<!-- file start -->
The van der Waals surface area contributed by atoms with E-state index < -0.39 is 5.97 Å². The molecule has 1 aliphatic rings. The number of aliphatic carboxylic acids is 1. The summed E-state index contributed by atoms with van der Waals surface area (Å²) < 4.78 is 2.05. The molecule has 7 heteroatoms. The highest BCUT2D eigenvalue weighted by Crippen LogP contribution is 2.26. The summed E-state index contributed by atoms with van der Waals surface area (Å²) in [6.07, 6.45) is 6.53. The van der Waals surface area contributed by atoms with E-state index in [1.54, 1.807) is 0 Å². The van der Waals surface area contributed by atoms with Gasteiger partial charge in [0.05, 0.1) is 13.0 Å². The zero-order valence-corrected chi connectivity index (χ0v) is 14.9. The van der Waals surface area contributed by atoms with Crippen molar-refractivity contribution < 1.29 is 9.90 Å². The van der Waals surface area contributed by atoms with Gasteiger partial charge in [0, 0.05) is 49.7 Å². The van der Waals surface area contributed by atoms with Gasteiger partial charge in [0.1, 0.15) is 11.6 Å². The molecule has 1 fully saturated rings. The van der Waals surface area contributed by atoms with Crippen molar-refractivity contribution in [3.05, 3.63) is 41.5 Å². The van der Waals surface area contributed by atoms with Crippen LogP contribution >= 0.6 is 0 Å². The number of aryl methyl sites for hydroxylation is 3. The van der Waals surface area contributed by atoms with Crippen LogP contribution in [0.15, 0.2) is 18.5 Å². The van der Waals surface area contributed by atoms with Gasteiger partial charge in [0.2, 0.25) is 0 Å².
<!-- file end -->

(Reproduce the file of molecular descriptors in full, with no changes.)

The van der Waals surface area contributed by atoms with E-state index < -0.39 is 5.97 Å². The molecule has 1 aliphatic rings. The number of aliphatic carboxylic acids is 1. The summed E-state index contributed by atoms with van der Waals surface area (Å²) < 4.78 is 2.05. The molecule has 7 heteroatoms. The highest BCUT2D eigenvalue weighted by Crippen LogP contribution is 2.26. The summed E-state index contributed by atoms with van der Waals surface area (Å²) in [6.07, 6.45) is 6.53. The van der Waals surface area contributed by atoms with E-state index in [1.54, 1.807) is 0 Å². The van der Waals surface area contributed by atoms with Gasteiger partial charge in [0.05, 0.1) is 13.0 Å². The zero-order valence-corrected chi connectivity index (χ0v) is 14.9. The van der Waals surface area contributed by atoms with Crippen molar-refractivity contribution < 1.29 is 9.90 Å². The van der Waals surface area contributed by atoms with Gasteiger partial charge in [0, 0.05) is 49.7 Å². The van der Waals surface area contributed by atoms with Gasteiger partial charge in [0.1, 0.15) is 11.6 Å². The molecule has 1 fully saturated rings. The van der Waals surface area contributed by atoms with Crippen molar-refractivity contribution in [3.05, 3.63) is 41.5 Å². The van der Waals surface area contributed by atoms with Crippen LogP contribution >= 0.6 is 0 Å². The number of aryl methyl sites for hydroxylation is 3. The van der Waals surface area contributed by atoms with Crippen LogP contribution in [0.15, 0.2) is 18.5 Å². The van der Waals surface area contributed by atoms with Gasteiger partial charge in [0.2, 0.25) is 0 Å².